Date: Fri Dec 01 2006 - 17:25:04 EST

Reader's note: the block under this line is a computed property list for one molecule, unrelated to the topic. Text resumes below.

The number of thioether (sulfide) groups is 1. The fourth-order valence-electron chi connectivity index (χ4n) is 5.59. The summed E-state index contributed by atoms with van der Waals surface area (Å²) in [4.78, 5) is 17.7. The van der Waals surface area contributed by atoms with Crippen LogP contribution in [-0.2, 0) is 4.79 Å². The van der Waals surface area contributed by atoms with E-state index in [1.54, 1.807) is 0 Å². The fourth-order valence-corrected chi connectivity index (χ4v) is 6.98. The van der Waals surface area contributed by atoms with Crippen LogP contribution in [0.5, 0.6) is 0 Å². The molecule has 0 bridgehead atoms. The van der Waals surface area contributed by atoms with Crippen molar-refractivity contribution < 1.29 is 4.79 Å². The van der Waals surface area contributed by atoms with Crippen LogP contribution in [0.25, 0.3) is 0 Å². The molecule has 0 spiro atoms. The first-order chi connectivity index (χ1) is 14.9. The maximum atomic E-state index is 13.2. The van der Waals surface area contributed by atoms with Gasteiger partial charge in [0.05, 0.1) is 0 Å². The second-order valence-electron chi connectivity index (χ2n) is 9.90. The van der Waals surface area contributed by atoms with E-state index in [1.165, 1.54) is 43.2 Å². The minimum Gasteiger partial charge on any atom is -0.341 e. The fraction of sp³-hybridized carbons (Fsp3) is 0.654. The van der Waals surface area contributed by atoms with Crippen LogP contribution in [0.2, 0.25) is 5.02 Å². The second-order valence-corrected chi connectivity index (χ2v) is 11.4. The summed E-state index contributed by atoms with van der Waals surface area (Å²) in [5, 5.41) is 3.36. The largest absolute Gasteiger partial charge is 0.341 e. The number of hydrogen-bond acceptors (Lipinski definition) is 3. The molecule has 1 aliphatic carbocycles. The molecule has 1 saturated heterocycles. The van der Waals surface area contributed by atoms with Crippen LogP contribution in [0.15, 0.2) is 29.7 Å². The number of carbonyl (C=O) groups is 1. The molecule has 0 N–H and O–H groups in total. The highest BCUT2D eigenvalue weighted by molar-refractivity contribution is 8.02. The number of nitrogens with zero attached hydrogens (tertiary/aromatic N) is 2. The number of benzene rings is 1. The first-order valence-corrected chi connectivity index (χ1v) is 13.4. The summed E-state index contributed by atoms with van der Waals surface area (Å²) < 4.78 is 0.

Quoting ajit sinha <sinha_a99@YAHOO.COM>: > > > > It is clearly not large in the normal sense of the > > word - employing lots of people. > ______________________________ > Paul, which economy is larger today: US or Indian? > Most of the people hold that it is the US economy. > Why? Because it employs more workers than the Indian > economy? Obviously your definition is not shared by > most. > _____________________________ This is because the labour of an average indian counts as less than that of the average american. The amount of labour time spent producing things in India being generally higher, only a fraction of it is socially necessary. Thus in terms of socially necessary labour ( on the global level ) the US economy is bigger. > > > > > Counter factual because we know > > that the > > range of variation of rates of surplus value is > > actually quite > > small say 60% to 200% in current capitalist > > economies. This > > also appears to be stable over long historical > > periods. > ____________________________ Ajit > I think I have already answed to such arguments. I > don't want to keep repeating myself--it's tiring. and then Later > How many times I have to say that my problem is not > empirical, it is logical. Cheers, ajit sinha > > ------------------- Paul I dont think one can be so dismissive of the empirical. You have to explain why the labour theory of value, if wrong, gives the correct predictions. Why else is the rate of profit lower in sectors with a high organic composition? It follows directly from the labour theory of value but it is incomprehensible starting from Sraffa for example. Science has first to account for what happens. Logical consistency in a theory that makes the wrong predictions does not help. The fault of Sraffa's theory is not logical consistency which is fine, it is that it makes counter factual assumptions. Dont get me wrong, I have great respect for Sraffa, and consider that his idea of the standard commodity was a brilliant insight. But the whole price-of-production school of analysis is based on assumptions about the world that we now know to be false. > ______________ > > > > I think you have to consider the dynamics of the > > process > > more carefully. If the rate of surplus value rises > > unusually > > high, then labour is cheap and it will pay > > capitalists to > > use labour intensive rather than capital intensive > > techniques. > > Thus the process you hypothesise will be self > > limiting. > ______________________ > What kind of theory you have to claim anything like > that? I am basing it on Marx's analysis of the irrationality of capitalistic costing of machinery. Allin Cottrell and I developed the argument in some detail in chapter 3 of our book Towards a New Socialism. > And you should be careful in using terms like > labor or capital intensive technologies--as they are > not scientific terms. That is a fair point I suppose. I often use capital intensive as a synonym for having a high ratio of constant to variable capital. ---------------------------------------------------------------- This message was sent using IMP, the Internet Messaging Program.
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